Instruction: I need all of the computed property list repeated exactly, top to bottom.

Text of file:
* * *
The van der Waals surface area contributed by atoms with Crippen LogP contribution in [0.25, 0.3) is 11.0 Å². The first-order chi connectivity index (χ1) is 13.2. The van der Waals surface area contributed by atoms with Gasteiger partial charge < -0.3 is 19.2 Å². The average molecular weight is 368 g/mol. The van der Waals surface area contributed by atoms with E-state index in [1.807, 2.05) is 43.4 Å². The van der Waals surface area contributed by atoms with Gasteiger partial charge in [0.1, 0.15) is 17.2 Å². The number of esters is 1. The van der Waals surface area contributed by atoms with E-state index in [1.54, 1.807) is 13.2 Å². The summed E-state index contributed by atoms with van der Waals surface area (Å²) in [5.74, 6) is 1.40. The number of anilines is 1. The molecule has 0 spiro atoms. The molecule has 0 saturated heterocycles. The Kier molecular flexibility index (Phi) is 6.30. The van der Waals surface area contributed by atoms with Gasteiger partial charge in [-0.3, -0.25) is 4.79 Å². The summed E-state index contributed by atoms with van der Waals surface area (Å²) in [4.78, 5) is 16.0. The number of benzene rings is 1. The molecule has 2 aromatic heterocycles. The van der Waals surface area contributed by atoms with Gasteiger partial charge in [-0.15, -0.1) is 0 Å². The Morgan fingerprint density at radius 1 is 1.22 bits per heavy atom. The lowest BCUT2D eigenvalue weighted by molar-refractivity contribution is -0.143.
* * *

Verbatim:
The van der Waals surface area contributed by atoms with Crippen LogP contribution in [0.25, 0.3) is 11.0 Å². The first-order chi connectivity index (χ1) is 13.2. The van der Waals surface area contributed by atoms with Gasteiger partial charge < -0.3 is 19.2 Å². The average molecular weight is 368 g/mol. The van der Waals surface area contributed by atoms with E-state index in [1.807, 2.05) is 43.4 Å². The van der Waals surface area contributed by atoms with Gasteiger partial charge in [0.1, 0.15) is 17.2 Å². The number of esters is 1. The van der Waals surface area contributed by atoms with E-state index in [1.54, 1.807) is 13.2 Å². The summed E-state index contributed by atoms with van der Waals surface area (Å²) in [5.74, 6) is 1.40. The number of anilines is 1. The molecule has 0 spiro atoms. The molecule has 0 saturated heterocycles. The Kier molecular flexibility index (Phi) is 6.30. The van der Waals surface area contributed by atoms with Gasteiger partial charge in [-0.3, -0.25) is 4.79 Å². The summed E-state index contributed by atoms with van der Waals surface area (Å²) in [4.78, 5) is 16.0. The number of benzene rings is 1. The molecule has 2 aromatic heterocycles. The van der Waals surface area contributed by atoms with Gasteiger partial charge in [-0.15, -0.1) is 0 Å². The Morgan fingerprint density at radius 1 is 1.22 bits per heavy atom. The lowest BCUT2D eigenvalue weighted by molar-refractivity contribution is -0.143.